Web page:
Detecting highly-dispersed bursts with next-generation radio telescopes

Дата и время публикации : 2013-08-22T09:02:39Z

Авторы публикации и институты :
T. E. Hassall
E. F. Keane
R. P. Fender

Ссылка на журнал-издание: Ссылка на журнал-издание не найдена
Коментарии к cтатье: MNRAS Accepted 2013 August 19, 11 pages, 5 Figures
Первичная категория: astro-ph.HE

Все категории : astro-ph.HE, astro-ph.IM

Краткий обзор статьи: Recently, there have been reports of six bright, dispersed bursts of coherent radio emission found in pulsar surveys with the Parkes Multi-beam Receiver. Not much is known about the progenitors of these bursts, but they are highly-energetic, and probably of extragalactic origin. Their properties suggest extreme environments and interesting physics, but in order to understand and study these events, more examples need to be found. Fortunately, the recent boom in radio astronomy means many ‘next-generation’ radio telescopes are set to begin observing in the near future. In this paper we discuss the prospects of detecting short extragalactic bursts, in both beamformed and imaging data, using these instruments. We find that often the volume of space probed by radio surveys of fast transients is limited by the dispersion measure (DM) of the source, rather than its physical distance (although the two quantities are related). This effect is larger for low-frequency telescopes, where propagation effects are more prominent, but, their larger fields-of-view are often enough to compensate for this. Our simulations suggest that the low-frequency component of SKA1 could find an extragalactic burst every hour. We also show that if the sensitivity of the telescope is above a certain threshold, imaging surveys may prove more fruitful than beamformed surveys in finding these sorts of transients.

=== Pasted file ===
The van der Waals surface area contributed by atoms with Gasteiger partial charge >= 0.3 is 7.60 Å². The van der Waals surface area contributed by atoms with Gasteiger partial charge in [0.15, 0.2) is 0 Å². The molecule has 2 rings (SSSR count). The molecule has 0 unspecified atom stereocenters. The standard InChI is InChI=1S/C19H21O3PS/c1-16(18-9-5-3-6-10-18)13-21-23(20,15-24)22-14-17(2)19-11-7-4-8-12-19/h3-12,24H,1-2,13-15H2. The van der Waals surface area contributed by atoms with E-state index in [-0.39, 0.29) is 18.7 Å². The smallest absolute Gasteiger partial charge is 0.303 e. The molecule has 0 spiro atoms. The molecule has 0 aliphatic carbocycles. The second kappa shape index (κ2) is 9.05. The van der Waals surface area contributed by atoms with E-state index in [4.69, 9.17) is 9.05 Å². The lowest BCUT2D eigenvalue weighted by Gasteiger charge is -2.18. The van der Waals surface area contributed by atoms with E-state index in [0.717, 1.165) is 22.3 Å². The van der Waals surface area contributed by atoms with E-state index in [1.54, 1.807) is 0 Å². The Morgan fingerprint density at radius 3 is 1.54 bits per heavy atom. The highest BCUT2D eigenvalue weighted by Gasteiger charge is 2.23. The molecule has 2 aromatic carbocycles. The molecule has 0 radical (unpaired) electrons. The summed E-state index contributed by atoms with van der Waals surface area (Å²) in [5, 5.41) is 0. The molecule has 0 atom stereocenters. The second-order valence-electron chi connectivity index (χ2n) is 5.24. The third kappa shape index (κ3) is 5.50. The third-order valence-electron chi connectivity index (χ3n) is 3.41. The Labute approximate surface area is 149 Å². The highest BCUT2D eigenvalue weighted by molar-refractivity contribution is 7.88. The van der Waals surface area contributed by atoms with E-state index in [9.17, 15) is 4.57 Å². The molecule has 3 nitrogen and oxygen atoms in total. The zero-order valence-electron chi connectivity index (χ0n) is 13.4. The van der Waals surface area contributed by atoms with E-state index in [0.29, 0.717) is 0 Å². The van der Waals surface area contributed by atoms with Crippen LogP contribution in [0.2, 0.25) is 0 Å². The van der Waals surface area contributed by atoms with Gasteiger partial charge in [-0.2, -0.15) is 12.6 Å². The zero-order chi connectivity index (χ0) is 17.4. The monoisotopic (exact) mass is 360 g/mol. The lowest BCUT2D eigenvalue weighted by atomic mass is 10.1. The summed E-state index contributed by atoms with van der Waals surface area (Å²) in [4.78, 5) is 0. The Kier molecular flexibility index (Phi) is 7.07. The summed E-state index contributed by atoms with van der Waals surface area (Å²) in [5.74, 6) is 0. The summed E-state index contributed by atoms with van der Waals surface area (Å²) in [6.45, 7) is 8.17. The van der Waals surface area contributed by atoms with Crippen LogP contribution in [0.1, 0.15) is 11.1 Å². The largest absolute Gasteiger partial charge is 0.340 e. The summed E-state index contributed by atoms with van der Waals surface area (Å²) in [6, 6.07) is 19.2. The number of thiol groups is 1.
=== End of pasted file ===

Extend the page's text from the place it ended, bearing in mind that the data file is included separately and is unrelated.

Category: Physics